Charles Frederick Henningsen: Revelations of Russia in 1846, Volume 2
Monday, April 2, 2012
Finland is an exceedingly poor country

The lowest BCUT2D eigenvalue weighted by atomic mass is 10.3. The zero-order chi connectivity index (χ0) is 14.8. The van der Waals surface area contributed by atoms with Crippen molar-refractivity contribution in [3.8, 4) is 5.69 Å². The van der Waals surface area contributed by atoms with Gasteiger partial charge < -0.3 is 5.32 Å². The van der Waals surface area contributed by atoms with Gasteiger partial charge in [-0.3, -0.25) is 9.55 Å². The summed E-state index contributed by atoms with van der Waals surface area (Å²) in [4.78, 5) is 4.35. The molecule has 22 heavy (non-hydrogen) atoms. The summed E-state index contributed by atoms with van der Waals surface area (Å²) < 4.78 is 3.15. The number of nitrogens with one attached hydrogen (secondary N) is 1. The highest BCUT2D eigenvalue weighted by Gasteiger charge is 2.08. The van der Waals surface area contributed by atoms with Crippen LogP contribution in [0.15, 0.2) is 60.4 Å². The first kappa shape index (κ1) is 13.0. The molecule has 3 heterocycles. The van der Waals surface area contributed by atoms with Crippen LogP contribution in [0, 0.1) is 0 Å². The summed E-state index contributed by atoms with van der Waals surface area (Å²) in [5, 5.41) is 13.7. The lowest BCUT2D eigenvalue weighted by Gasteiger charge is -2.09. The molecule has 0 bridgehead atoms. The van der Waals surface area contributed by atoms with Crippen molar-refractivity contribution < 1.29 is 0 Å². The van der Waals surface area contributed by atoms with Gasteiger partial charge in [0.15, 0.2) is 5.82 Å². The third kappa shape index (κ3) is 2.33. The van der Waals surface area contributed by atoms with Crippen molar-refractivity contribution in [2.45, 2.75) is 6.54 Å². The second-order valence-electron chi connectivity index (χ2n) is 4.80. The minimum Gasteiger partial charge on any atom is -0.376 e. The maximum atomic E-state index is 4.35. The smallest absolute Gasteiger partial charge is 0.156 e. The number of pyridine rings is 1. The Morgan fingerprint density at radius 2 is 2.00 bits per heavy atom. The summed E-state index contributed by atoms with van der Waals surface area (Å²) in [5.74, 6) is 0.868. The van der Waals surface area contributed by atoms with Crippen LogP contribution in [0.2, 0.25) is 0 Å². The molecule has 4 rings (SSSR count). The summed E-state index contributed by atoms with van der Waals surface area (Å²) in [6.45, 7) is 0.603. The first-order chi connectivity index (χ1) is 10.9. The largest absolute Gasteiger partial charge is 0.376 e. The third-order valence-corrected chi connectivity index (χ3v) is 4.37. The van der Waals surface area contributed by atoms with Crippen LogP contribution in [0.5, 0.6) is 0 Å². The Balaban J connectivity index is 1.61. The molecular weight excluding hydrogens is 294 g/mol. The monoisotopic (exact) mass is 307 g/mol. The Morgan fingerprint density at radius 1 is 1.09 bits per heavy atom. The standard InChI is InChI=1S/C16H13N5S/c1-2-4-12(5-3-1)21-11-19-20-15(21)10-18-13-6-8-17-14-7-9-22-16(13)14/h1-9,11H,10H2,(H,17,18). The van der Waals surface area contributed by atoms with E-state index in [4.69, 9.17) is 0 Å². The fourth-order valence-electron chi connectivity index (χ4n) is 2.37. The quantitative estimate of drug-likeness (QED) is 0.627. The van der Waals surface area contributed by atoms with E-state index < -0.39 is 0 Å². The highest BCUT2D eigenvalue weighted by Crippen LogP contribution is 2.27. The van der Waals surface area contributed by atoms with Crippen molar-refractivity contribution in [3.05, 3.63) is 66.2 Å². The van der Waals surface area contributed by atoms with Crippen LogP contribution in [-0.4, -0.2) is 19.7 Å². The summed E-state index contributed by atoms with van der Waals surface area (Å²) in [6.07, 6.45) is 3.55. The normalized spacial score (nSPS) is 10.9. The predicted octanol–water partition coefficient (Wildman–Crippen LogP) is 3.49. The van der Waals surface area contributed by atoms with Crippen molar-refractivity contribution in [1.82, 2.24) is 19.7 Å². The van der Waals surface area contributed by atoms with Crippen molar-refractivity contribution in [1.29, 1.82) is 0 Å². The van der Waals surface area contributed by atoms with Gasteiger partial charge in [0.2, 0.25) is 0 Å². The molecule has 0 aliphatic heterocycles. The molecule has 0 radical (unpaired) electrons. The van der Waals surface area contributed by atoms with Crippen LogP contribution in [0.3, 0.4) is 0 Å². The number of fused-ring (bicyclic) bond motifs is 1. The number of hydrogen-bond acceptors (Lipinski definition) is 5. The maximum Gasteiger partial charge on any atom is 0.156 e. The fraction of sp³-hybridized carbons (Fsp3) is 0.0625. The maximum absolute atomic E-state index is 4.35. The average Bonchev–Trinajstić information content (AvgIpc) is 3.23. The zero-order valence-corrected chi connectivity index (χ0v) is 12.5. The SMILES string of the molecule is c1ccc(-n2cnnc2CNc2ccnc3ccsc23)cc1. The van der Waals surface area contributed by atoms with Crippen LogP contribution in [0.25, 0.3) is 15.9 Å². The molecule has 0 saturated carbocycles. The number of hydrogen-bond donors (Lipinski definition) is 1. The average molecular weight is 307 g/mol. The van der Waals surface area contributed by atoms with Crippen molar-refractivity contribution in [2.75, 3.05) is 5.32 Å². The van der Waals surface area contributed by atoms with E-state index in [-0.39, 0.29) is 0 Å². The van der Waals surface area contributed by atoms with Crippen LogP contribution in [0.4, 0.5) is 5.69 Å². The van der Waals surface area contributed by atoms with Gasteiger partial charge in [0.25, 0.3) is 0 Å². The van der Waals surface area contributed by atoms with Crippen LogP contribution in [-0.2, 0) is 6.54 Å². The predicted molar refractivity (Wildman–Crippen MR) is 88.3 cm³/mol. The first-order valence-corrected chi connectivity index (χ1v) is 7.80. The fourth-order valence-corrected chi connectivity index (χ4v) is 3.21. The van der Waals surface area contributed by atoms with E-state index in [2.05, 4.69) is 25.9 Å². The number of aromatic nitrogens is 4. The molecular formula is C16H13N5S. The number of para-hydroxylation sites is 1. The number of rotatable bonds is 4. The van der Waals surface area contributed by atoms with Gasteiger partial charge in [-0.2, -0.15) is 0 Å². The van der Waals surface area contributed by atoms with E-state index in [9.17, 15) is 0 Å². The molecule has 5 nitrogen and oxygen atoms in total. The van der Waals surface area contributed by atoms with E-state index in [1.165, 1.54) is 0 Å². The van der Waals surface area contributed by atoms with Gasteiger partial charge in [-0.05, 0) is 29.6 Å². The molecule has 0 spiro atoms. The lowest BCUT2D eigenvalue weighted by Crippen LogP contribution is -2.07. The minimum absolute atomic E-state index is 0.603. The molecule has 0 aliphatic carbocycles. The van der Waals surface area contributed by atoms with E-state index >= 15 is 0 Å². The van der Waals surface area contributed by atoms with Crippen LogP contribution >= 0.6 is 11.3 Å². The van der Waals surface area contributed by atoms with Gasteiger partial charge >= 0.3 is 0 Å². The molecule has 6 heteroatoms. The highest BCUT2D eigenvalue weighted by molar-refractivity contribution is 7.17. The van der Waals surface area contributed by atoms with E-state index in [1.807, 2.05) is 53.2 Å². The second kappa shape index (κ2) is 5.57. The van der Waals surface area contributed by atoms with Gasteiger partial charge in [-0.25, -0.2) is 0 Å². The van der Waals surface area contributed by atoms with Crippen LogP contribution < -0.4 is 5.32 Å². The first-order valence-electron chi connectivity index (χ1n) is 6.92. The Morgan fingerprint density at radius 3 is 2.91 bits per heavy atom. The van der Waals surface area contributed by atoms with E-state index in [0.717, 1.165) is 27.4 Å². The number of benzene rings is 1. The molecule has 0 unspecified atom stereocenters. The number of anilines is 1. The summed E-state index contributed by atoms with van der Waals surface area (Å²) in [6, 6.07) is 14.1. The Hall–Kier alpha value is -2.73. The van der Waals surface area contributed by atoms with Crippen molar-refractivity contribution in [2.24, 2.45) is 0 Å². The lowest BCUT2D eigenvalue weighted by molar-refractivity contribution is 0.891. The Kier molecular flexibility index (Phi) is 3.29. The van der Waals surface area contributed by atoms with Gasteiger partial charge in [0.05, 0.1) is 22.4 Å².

Finland is an exceedingly poor country, chequered with lakes and inland waters; the soil is either sandy, or covered with broken rocks of red granite in those parts which are not wholly stony. The barrenness of the ground seems to have discouraged the agriculturist, and the sterility of his fields, joined to their negligent cultivation, is everywhere apparent in the slovenly tillage and the miserable crops of rye. A few districts of bog land which admit of draining, and which have found cultivators with sufficient capital and enterprise to undertake it in the village clergymen, form occasional exceptions to this uninviting picture. Some parts of the country are covered with large forests of the white and red fir. It is traversed in every direction by streams and rivers, on many of which the timber exported is floated down to the sea, but which form cascades and waterfalls amongst the rocks, and are thus rendered unnavigable. The falls of Imatra are, perhaps, the finest in Europe, and, if the mass of water poured down is less than at those of the Trollhatten, in Sweden, they are far more beautiful than the latter.